And, in the case of databases that were designed to be deployed on mobile laptops without full-blown ‘server’ capabilities, I think you COULD argue that it sort of makes sense that AutoClose might be beneficial. Only, if you’re THAT worried about reclaiming resources, you’re better off just shutting down SQL Server when it’s not in use because it already does a fantastic job of yielding resources on a heavily used box when a given database is NOT being used. (SQL Server itself is very ‘friendly’ in this same fashion and I think that with modern, non 8086 processors and RAM, SQL Server is just fine being ‘left’ running on most boxes anyhow.)
Another scenario, however, where databases may be set to AutoClose is when non-SQL Server-savvy sysadmins or DBAs are in poking around with database properties and settings, see the ‘Auto Close’ option, read about how it ‘returns resources to the server’ in Books Online, and think that turning this option on makes tons of sense. And, frankly, who could blame them – Books Online does NOT do a good enough job of warning readers that turning AutoClose on is a BAD idea on production servers.
Cases Where AutoClose Might Make Sense
As with all things SQL Server, it’s almost impossible to lay down blanket statements or truisms that will work for every use-case or scenario. Consequently, the point of this blog post was to point out why AutoClose for those who are inclined to think that allowing SQL Server to reclaim resources would make sense (without fully understanding the cost of what that means in practice).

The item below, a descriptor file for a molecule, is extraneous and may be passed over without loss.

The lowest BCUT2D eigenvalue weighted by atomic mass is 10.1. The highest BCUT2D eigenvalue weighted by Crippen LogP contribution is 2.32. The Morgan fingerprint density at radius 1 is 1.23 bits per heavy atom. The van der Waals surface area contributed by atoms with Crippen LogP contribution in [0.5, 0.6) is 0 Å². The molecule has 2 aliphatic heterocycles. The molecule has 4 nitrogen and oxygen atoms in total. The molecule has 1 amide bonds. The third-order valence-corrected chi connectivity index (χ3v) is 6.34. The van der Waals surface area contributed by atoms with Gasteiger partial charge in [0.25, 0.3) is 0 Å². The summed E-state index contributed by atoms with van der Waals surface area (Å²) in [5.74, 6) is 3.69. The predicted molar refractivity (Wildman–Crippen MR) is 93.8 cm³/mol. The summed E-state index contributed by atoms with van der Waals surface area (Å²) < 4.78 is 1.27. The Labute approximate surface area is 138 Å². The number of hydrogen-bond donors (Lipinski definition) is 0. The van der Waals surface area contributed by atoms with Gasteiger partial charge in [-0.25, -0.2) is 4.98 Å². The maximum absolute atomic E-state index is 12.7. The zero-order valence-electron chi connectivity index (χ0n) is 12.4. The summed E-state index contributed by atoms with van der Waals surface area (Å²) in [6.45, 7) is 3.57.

Accordingly, allowing production databases to run with AutoClose on is a worst practice – it can cause all sorts of performance problems and other issues/side-effects that you don’t want in play on production databases.
However, on dev or testing servers where there may be limited resources and multiple databases or test-cases that need to be addressed, setting databases to AutoClose can make sense in some cases – as long as it’s possible to effectively define discrete periods of time where one database won’t be used while another will. That said, I regularly beat up my own test/dev databases on a VMware host and NEVER bother with setting any of my databases to AutoClose – simply because the amount of resources that will be returned to SQL Server by shutting off a single database just doesn’t merit the effort nor is it worth the risk that one of these databases might somehow make it into production with AutoClose turned on.
Similarly, I think it could be (theoretically) argued that in some very rare and very well-thought-out edge cases that turning on AutoClose on a production server/database might make sense. But for 99.99% of production databases out there, this shouldn’t even be a consideration. And, in the .01% of databases where this might even make sense to consider, I’m guessing that in 99% of those cases, AutoClose will STILL be the wrong choice. So, only in the most theoretical and perfectly considered environment would AutoClose even begin to make sense on a production database – meaning that you really don’t want to go there.
How to Detect and Correct AutoClose Databases
There are a number of ways to detect databases that are set to AutoClose – including running SELECT DATABASEPROPERTY(‘dbname’,’IsAutoShrink’) or merely right-clicking on a database in SSMS, selecting Properties, and checking on the Options tab as shown below:
Or, my favorite approach is simply to query master.sys.databases – and pull back a list of all databases that have AutoClose enabled, as follows:
Then, if you find any databases set to allow AutoClose, simply run ALTER DB as follows (or you can make the change from within SSMS if you prefer):
Making this change is super simple, completely safe, and won’t block operations, mess up backups or introduce ANY negatives. Instead, it will just cause your databases to stop running in a Worst Practice configuration.